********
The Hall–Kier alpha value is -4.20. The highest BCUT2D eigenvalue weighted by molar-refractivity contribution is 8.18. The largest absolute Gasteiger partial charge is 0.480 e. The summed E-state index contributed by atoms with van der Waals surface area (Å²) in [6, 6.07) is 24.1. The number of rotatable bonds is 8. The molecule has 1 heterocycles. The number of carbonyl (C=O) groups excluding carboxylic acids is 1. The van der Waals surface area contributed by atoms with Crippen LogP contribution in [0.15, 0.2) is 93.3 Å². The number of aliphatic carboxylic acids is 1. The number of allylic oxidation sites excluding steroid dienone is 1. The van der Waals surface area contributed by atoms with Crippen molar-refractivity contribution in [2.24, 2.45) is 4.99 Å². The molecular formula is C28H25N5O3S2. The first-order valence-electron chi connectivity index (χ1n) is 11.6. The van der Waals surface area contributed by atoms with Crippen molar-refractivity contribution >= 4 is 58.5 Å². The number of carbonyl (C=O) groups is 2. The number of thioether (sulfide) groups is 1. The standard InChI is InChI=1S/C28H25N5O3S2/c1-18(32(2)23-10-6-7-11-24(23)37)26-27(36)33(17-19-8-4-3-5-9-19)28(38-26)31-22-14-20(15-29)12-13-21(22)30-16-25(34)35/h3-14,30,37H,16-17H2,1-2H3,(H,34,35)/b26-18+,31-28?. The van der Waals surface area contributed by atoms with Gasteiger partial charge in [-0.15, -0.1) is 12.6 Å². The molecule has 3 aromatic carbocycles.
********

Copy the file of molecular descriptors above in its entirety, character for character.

The Hall–Kier alpha value is -4.20. The highest BCUT2D eigenvalue weighted by molar-refractivity contribution is 8.18. The largest absolute Gasteiger partial charge is 0.480 e. The summed E-state index contributed by atoms with van der Waals surface area (Å²) in [6, 6.07) is 24.1. The number of rotatable bonds is 8. The molecule has 1 heterocycles. The number of carbonyl (C=O) groups excluding carboxylic acids is 1. The van der Waals surface area contributed by atoms with Crippen LogP contribution in [0.15, 0.2) is 93.3 Å². The number of aliphatic carboxylic acids is 1. The number of allylic oxidation sites excluding steroid dienone is 1. The van der Waals surface area contributed by atoms with Crippen molar-refractivity contribution in [2.24, 2.45) is 4.99 Å². The molecular formula is C28H25N5O3S2. The first-order valence-electron chi connectivity index (χ1n) is 11.6. The van der Waals surface area contributed by atoms with Crippen molar-refractivity contribution >= 4 is 58.5 Å². The number of carbonyl (C=O) groups is 2. The number of thioether (sulfide) groups is 1. The standard InChI is InChI=1S/C28H25N5O3S2/c1-18(32(2)23-10-6-7-11-24(23)37)26-27(36)33(17-19-8-4-3-5-9-19)28(38-26)31-22-14-20(15-29)12-13-21(22)30-16-25(34)35/h3-14,30,37H,16-17H2,1-2H3,(H,34,35)/b26-18+,31-28?. The van der Waals surface area contributed by atoms with Gasteiger partial charge in [-0.15, -0.1) is 12.6 Å². The molecule has 3 aromatic carbocycles.